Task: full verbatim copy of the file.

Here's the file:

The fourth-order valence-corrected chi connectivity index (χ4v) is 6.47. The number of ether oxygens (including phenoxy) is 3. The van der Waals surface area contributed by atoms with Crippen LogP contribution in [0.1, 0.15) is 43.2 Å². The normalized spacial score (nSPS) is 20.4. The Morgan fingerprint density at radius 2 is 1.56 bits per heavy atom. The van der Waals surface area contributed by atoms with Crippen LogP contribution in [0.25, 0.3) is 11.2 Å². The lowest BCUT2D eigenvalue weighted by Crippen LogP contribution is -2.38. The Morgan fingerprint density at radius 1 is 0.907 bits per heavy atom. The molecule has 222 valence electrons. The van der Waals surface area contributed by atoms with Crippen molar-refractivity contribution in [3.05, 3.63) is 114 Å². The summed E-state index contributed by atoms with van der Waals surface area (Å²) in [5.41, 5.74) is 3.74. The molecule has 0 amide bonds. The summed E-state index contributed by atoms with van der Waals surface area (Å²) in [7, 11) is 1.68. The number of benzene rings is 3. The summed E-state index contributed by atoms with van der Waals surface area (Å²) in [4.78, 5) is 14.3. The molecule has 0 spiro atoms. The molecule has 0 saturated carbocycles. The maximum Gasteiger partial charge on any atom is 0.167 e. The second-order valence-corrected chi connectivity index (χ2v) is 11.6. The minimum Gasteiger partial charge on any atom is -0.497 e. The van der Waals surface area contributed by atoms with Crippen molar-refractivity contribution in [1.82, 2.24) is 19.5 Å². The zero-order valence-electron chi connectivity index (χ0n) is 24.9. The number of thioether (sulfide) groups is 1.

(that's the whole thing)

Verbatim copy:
The fourth-order valence-corrected chi connectivity index (χ4v) is 6.47. The number of ether oxygens (including phenoxy) is 3. The van der Waals surface area contributed by atoms with Crippen LogP contribution in [0.1, 0.15) is 43.2 Å². The normalized spacial score (nSPS) is 20.4. The Morgan fingerprint density at radius 2 is 1.56 bits per heavy atom. The van der Waals surface area contributed by atoms with Crippen LogP contribution in [0.25, 0.3) is 11.2 Å². The lowest BCUT2D eigenvalue weighted by Crippen LogP contribution is -2.38. The Morgan fingerprint density at radius 1 is 0.907 bits per heavy atom. The molecule has 222 valence electrons. The van der Waals surface area contributed by atoms with Crippen molar-refractivity contribution in [3.05, 3.63) is 114 Å². The summed E-state index contributed by atoms with van der Waals surface area (Å²) in [5.41, 5.74) is 3.74. The molecule has 0 amide bonds. The summed E-state index contributed by atoms with van der Waals surface area (Å²) in [7, 11) is 1.68. The number of benzene rings is 3. The summed E-state index contributed by atoms with van der Waals surface area (Å²) in [4.78, 5) is 14.3. The molecule has 0 spiro atoms. The molecule has 0 saturated carbocycles. The maximum Gasteiger partial charge on any atom is 0.167 e. The second-order valence-corrected chi connectivity index (χ2v) is 11.6. The minimum Gasteiger partial charge on any atom is -0.497 e. The van der Waals surface area contributed by atoms with Crippen molar-refractivity contribution in [1.82, 2.24) is 19.5 Å². The zero-order valence-electron chi connectivity index (χ0n) is 24.9. The number of thioether (sulfide) groups is 1.